Even though the incidence of physical disease in these reports is remarkably high, they are most likely an underestimate because many physical diseases are very hard to detect. Remember, it took over 50 years to discover the physical cause (i.e. bacterial infection) of peptic ulcers. Brucellosis (milk fever), a known cause of fatigue and depression, is extremely difficult to identify after the acute stage. Lyme disease has been around a long time, but it was only recently discovered to be a bacterial infection. It was the mysterious cause of severe juvenile arthritis. Lyme disease is a known cause of depression and a schizophrenic like syndrome. Once the infection becomes chronic, it becomes exceedingly difficult to identify. These few examples provide unmistakable evidence that chronic bacterial infections can be exceedingly difficult to uncover. Recent scientific papers reporting evidence of Borna Disease virus infection in depressed patients suggests infection is the cause of their depression.

Early stage cancer is difficult to detect.


Multiple sclerosis, Alzheimer's Disease, Parkinson's Disease and stroke are considered organic brain diseases because they exhibit consistent, measurable structural brain pathologies. In contrast, psychiatric diseases like depression, schizophrenia, bipolar disorder, anxiety and obsessive compulsive disorder have traditionally been classified as functional brain diseases because measurable structural brain pathologies were not usually found. Due to more detailed brain pathology studies, the distinction between organic and functional brain disease is not as clear today as it was in the past. For example, brains from schizophrenic and depressed patients often (but not always) have structural abnormalities.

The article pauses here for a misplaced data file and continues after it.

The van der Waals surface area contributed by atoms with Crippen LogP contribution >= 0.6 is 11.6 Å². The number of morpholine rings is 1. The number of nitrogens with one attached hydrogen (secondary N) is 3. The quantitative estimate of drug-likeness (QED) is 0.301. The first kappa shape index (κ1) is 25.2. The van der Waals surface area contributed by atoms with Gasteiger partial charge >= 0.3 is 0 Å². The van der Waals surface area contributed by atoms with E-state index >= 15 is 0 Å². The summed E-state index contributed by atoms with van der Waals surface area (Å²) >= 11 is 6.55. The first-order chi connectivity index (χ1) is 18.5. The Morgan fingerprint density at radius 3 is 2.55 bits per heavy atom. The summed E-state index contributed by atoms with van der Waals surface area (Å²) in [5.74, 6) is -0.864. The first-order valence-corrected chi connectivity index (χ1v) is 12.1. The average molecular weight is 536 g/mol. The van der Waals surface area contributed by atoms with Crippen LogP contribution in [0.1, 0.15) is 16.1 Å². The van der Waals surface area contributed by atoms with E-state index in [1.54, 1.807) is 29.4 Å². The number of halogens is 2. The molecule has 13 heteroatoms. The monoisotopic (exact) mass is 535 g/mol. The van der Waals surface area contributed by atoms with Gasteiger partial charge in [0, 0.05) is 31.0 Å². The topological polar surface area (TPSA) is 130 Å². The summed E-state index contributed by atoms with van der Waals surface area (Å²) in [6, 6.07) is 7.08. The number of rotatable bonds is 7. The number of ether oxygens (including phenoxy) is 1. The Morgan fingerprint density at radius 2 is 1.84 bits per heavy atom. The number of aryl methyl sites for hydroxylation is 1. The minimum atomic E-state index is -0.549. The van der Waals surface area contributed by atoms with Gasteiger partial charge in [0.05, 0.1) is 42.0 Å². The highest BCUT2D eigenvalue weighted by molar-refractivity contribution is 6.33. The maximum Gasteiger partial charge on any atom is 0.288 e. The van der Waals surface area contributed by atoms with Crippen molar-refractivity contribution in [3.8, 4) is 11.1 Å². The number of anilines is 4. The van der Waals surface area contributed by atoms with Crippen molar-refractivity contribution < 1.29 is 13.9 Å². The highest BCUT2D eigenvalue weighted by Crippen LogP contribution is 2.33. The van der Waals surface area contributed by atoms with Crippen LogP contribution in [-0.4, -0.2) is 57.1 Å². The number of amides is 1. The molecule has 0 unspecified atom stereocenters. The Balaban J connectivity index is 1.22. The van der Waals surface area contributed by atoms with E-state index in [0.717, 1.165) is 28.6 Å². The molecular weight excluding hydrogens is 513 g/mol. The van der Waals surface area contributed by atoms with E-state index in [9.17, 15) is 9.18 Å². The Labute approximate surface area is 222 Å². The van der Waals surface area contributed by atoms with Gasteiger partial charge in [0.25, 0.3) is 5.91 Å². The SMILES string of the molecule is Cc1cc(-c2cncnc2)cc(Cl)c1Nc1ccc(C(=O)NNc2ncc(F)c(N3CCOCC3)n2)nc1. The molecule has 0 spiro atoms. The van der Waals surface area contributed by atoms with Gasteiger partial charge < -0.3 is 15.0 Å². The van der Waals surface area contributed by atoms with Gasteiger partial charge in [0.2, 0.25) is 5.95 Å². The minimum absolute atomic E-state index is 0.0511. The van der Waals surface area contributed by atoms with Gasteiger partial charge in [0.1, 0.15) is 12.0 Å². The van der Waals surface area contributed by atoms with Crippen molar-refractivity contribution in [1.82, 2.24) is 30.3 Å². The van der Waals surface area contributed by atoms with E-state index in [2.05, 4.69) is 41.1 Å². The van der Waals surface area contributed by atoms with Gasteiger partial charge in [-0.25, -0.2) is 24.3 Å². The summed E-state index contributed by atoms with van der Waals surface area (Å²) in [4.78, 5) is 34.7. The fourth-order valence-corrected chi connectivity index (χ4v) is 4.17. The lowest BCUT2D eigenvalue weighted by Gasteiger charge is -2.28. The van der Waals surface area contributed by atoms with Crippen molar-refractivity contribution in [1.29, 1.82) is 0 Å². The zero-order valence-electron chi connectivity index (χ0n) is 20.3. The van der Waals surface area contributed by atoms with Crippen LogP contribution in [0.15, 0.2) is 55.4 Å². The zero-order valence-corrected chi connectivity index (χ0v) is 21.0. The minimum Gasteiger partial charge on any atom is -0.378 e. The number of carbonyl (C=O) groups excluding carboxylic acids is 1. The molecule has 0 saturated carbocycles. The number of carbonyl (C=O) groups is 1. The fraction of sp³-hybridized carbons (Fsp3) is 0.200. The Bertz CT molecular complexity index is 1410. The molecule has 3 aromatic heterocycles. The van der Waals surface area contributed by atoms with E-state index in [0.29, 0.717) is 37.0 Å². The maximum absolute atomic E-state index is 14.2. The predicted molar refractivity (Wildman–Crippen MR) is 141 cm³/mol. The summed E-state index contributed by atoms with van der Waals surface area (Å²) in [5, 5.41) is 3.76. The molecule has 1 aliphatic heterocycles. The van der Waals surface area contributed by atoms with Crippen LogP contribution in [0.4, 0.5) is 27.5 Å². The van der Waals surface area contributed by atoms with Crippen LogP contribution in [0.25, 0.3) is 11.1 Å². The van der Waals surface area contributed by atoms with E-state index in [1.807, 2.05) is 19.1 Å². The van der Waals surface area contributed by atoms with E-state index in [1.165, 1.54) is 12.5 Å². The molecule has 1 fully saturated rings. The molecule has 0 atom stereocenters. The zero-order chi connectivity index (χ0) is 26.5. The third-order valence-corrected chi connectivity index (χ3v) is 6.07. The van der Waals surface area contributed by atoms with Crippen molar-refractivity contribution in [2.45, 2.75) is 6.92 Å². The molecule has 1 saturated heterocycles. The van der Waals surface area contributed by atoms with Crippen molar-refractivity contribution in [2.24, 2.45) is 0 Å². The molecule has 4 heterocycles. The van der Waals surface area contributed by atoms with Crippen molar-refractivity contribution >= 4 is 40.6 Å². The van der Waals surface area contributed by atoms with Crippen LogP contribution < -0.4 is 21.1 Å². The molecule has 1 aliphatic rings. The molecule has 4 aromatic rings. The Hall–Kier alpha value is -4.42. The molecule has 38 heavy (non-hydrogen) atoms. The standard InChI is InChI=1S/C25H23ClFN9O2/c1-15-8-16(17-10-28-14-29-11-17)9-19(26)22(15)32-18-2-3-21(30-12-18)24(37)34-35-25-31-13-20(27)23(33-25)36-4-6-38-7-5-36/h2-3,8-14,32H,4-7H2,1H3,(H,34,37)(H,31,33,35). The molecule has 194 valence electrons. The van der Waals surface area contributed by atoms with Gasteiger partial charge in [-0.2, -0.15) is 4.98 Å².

The extensive immunological evidence summarized in this book questions the whole notion of classifying depression as either an organic or functional brain disease. First, we have shown that depression is not a brain disorder, but rather is an activated immune system which sends powerful mood and behavior altering messages (i.e. cytokines) to the brain. Second, we have argued that depression isn't a disease after all. Instead, depression is a multifaceted sign of chronic immune system activation.

Depression is a prominent feature of the organic brain diseases covered in this section. Biological psychiatry remains befuddled by the depression exhibited by the organic brain disease patients. Establishment psychiatry offers no biological mechanisms or theories to explain the high incidence of depression with these diseases. In contrast, the cytokine model of depression provides a direct, consistent and uncluttered mechanism to explain their high incidence of depression.

Multiple Sclerosis Nerve cells have three basic parts: dendrites, the axon and the cell body. Dendrites are fine projections extending from the cell body. They receive messages from other cells and carry the message to the nerve cell body. The axon is a long, fine projection extending from the cell body. It carries messages from the cell body to other cells. Most axons, especially long ones, are wrapped by special cells called oligodendrocytes . These cells are rich in a fatty substance called myelin. Axons wrapped with oligodendrocytes are said to be myelinated. Nerve impulses travel along myelinated axons very rapidly compared to non-myelinated axons.